How to wean your baby from bottle

In today’s post we will be covering some basic guidelines for all the new mums who are not very sure what the best practices on how to wean your baby from bottle.

Endless baskets full of sodden crusted dirty bibs and clothes seem to be the only thing you wash when you have a newborn. You could possibly have hundreds of bibs, yet that would not be enough to keep up with the amount of times your wonderful little one decides that they no longer want all that milk in their tummy, and we all know that it has to go somewhere! So when the day comes that your baby begins to show an interest in food, you couldn’t feel happier!

Mother with alot of washing

Endless baskets of washing?

When to start weaning your baby?

Effectively, weaning shouldn’t really start until your baby is at least 6 months old. A baby’s digestive system needs time to develop so that they are able to cope with hot and cold solid food. So for the first six months, your little one will need nothing more than formula or breast milk.

If you still have doubts, please read our guide on how long you should be breastfeeding for.

It’s also important to remember that your little one will also not need the standard three meals a day, at least yet anyway! So do not worry if your child doesn’t seem interested with solid food, there is nothing wrong with that. How much your baby eats is much less important than actually getting them used to the idea of eating solid food for themselves.

You have to let your baby naturally want to eat; you are not going to be able to force them to eat something that they have never seen before. Don’t worry about ending up having a high needs baby. It’s all about getting your child interested in food. Now for most babies, this should not be a hard task at all!

For most of their life’s already they have been either munching on their own hand or trying to gobble yours up, so introducing a soft piece of pear may be a welcome difference to them. Eating for the first time will be exciting for them, they will be touching, smelling and tasting something which they never would have experienced before. Let your little one discover and explore the new flavours and textures of the wonderful thing we call food.

Baby Eating food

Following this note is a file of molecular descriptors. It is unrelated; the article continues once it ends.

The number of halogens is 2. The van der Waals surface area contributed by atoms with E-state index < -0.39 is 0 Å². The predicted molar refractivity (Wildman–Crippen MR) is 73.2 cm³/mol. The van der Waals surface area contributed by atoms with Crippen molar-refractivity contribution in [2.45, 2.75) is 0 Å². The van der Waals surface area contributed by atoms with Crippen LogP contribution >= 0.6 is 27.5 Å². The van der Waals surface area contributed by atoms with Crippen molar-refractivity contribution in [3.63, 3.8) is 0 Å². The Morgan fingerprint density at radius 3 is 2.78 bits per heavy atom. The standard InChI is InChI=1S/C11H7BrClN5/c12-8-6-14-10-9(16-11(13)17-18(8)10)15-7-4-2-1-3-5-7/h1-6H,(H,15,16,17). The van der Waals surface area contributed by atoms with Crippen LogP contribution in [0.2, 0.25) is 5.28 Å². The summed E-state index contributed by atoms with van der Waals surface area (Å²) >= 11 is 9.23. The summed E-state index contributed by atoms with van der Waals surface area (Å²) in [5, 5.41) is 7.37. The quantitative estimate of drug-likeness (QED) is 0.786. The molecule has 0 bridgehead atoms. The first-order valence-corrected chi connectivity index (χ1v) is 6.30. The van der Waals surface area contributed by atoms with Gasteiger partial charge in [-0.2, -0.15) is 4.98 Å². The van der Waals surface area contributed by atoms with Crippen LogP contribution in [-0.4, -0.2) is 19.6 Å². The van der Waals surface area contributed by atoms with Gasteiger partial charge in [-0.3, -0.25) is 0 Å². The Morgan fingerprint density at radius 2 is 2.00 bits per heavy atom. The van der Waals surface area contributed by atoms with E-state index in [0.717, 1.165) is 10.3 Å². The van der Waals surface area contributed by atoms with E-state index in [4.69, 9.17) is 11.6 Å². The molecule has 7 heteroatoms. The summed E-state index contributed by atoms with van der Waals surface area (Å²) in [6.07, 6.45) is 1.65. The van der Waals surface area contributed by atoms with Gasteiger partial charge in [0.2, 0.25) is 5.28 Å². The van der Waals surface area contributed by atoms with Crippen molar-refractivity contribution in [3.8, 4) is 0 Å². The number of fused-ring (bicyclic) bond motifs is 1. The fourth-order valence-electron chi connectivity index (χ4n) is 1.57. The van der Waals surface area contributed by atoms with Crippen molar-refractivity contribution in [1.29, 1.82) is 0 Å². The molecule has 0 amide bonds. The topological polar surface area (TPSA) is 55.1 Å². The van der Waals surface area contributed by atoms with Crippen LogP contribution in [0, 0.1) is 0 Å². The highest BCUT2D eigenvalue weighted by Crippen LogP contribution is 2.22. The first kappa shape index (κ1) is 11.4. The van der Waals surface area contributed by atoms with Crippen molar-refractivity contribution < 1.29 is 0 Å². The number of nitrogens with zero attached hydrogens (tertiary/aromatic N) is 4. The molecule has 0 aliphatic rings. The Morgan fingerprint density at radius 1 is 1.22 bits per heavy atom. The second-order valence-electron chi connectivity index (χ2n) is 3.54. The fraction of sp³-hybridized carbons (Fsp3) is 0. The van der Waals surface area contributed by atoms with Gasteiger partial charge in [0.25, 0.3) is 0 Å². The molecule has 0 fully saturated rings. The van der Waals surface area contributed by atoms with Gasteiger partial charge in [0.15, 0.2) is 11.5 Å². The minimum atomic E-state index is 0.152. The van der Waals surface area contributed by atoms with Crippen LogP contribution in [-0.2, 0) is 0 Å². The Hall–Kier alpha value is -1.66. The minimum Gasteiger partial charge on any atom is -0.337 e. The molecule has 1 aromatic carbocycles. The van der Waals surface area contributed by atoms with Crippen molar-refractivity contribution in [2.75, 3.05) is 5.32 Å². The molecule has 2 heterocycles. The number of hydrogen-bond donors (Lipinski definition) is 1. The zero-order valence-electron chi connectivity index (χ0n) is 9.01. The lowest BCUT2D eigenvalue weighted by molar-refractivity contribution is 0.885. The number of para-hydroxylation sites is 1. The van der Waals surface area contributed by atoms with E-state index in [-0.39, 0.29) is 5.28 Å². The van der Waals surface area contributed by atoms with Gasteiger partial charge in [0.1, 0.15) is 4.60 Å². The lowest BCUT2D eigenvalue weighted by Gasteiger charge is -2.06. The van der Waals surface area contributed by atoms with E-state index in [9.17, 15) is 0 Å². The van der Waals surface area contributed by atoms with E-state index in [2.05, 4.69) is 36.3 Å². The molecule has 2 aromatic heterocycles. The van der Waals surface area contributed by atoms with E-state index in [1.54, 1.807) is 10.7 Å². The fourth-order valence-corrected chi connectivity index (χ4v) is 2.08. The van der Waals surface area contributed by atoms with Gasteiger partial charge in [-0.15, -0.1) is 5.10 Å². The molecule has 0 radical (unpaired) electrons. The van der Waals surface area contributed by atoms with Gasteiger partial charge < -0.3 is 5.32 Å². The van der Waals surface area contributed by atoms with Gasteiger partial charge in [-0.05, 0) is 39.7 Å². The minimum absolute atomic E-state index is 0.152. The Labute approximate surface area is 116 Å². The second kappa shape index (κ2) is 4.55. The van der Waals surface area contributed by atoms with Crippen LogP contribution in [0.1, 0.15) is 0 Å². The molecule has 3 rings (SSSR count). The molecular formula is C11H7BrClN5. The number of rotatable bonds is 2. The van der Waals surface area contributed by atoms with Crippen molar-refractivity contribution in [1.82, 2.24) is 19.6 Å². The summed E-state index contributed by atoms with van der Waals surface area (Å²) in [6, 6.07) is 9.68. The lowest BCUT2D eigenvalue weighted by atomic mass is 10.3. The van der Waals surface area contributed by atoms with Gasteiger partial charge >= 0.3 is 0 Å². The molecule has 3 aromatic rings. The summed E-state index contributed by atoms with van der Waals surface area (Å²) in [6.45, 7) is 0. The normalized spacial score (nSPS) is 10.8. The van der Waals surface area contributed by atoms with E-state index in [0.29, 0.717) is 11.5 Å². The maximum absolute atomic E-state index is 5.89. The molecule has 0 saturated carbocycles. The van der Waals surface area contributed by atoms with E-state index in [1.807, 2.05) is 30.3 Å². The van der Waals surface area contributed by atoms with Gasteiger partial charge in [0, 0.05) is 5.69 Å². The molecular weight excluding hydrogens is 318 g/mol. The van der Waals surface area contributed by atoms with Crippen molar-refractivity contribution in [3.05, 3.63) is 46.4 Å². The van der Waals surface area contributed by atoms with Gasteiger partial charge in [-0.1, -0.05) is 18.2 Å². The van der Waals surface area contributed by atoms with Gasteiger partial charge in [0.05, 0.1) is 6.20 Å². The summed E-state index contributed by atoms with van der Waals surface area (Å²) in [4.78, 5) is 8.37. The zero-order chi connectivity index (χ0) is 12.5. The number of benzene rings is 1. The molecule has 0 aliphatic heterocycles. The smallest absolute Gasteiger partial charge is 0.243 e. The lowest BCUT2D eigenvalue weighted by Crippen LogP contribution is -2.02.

Let your little one discover and explore new flavours

So when will you know that your baby is ready to eat solid food? There are usually three signs to look out for. One being that they can now stay sitting up unaided and hold their head steady. They should also be able to fully coordinate themselves, this meaning that they are able to use their eyes, hands and mouth to successfully pick up the food and eat themselves. Thirdly, your baby should be able to swallow food. If your little one is not ready or able to do this, they will simply push the food back out.

If you are about to wean your child, there are some important points to remember to help you get started. Make sure that whenever you feed your child, you never leave them alone as they could begin to choke whilst you are not in the room with them. A big key pointer of getting your child to feed on solid food is that they need to be interested in what they eat. They need to be interested in food (which I’m pretty sure they will be!)

Let your baby grab hold of the food themselves and chew and nibble on it as much as they like. They need to experience it! Don’t force your little one food if they do not want it as you can always try again another day. Always give your baby a small portion of food. Remember, they are only little and they have been so used to just drinking milk, solid food may fill them up quite quickly at first. Offer them small weaning spoons sized portions at a time and if it’s hot, always cool it down or check before they munch away!

When you are ready to start to introduce your baby into solid food, make sure you have the right equipment to do it.

What are weaning spoons?

Weaning spoons are the tool to introduce a baby to solid food, like soups. Silicone tipped ones are the most recommended type.

What portion should your baby have?

From 6 months they should have 5 to 10 spoonfuls per meal (weaning spoons), in 2 to 3 meals a day.

Average feeding portion